When you have money in a company-sponsored retirement plan like a 401(k) plan, 457 plan, or 403(b) plan when your employment ends, you have the option of moving your retirement money directly to an IRA account. This is called an "IRA rollover."
Here is what you need to know before you start an IRA rollover.
Know the Difference: IRA Distribution vs IRA Rollover
If you take your retirement money as a cash distribution, you will have to pay income taxes, and if you are not yet age 59 1/2, your distribution will be subject to a 10% early-withdrawal penalty.
If you use an IRA rollover to move your retirement money from your company 401(k) directly to an IRA account, no such taxes will be assessed. Instead, your retirement money will remain tax deferred, and you will not pay taxes until you take a cash distribution.
Learn the Steps Needed to Start an IRA Rollover
1. Choose a financial institution where you want to open your IRA account. If you already have an IRA, you can roll over your company retirement money into your existing IRA. Call the company where you have an IRA, or where you would like to open your IRA account, and tell them what you would like to do. They will offer guidance.
2. Call your company retirement plan's phone number. Tell them you are no longer employed and that you would like to rollover your retirement money to your IRA account. They will most likely send you a packet of paperwork you will need to complete. Sometimes they will be able to assist you over the phone.
3. Get help if you don’t know how to complete the paperwork. After-tax money can be rolled directly to a Roth IRA. Roth 401(k) money should be rolled to a Roth IRA account. Regular tax-deferred contributions can be rolled over to a regular IRA account. If you complete the paperwork or the IRA rollover transaction incorrectly it can cause big problems later. Ask an accountant, a fee-only financial advisor, or the financial institution that is the home of your IRA account for help.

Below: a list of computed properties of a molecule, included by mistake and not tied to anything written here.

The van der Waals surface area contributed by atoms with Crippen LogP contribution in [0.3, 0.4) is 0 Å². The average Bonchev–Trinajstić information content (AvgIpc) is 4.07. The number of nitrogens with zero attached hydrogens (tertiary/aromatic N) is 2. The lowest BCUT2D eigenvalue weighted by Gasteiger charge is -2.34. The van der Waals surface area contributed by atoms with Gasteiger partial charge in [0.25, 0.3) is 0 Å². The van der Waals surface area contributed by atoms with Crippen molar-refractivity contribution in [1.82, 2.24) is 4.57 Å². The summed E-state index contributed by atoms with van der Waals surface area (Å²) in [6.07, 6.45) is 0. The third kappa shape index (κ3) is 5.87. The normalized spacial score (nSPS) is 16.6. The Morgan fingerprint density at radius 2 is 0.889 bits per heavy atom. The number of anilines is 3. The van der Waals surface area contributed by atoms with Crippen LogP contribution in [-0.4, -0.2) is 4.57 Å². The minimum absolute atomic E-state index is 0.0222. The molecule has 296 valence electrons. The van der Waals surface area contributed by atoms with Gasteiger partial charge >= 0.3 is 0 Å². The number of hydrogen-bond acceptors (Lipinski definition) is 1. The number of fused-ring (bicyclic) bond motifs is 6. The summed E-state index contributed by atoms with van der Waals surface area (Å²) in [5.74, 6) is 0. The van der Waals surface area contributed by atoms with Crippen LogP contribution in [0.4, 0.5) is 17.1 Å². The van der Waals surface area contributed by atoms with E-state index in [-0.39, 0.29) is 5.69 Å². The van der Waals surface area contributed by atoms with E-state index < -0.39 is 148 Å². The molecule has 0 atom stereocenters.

Decide Whether You Should Use an IRA Rollover or Leave the Money Where It Is
If you are between age 55 or older, think twice before you roll over retirement money to an IRA. You may have the option to take penalty-free withdrawals if you left employment after age 55.
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Know the Advantages of an IRA Rollover
1. More control over the investments. Within your 401(k) plan or other company plan, a set number of investment choices are provided for you, and the company may change plan providers at any time.
2. Potentially lower costs. The funds inside your company plans charge fees in the form of an expense ratio. You can choose similar-quality investments with lower fees by using index funds in an IRA rollover account.
3. IRAs may make things easier on beneficiaries. Not all company retirement plans offer the same rules as to how your beneficiary can withdraw funds. In an IRA account, your beneficiary will have the option to take distributions out slowly over their life expectancy. They may or may not have this option if the money stays in the company plan.
4. Ability to choose safe investments. Company retirement plans do not usually offer a wide selection of ultra-safe investments, like government bonds, certificates of deposit, and fixed annuities. If you want to have no risk, you may have more choices by rolling your money to an IRA.
Your retirement money is creditor-protected and tax-deferred. You do not want to lose these attractive advantages. Learn everything you can about how to avoid making costly mistakes. If you get stuck, seek the assistance of a good financial advisor.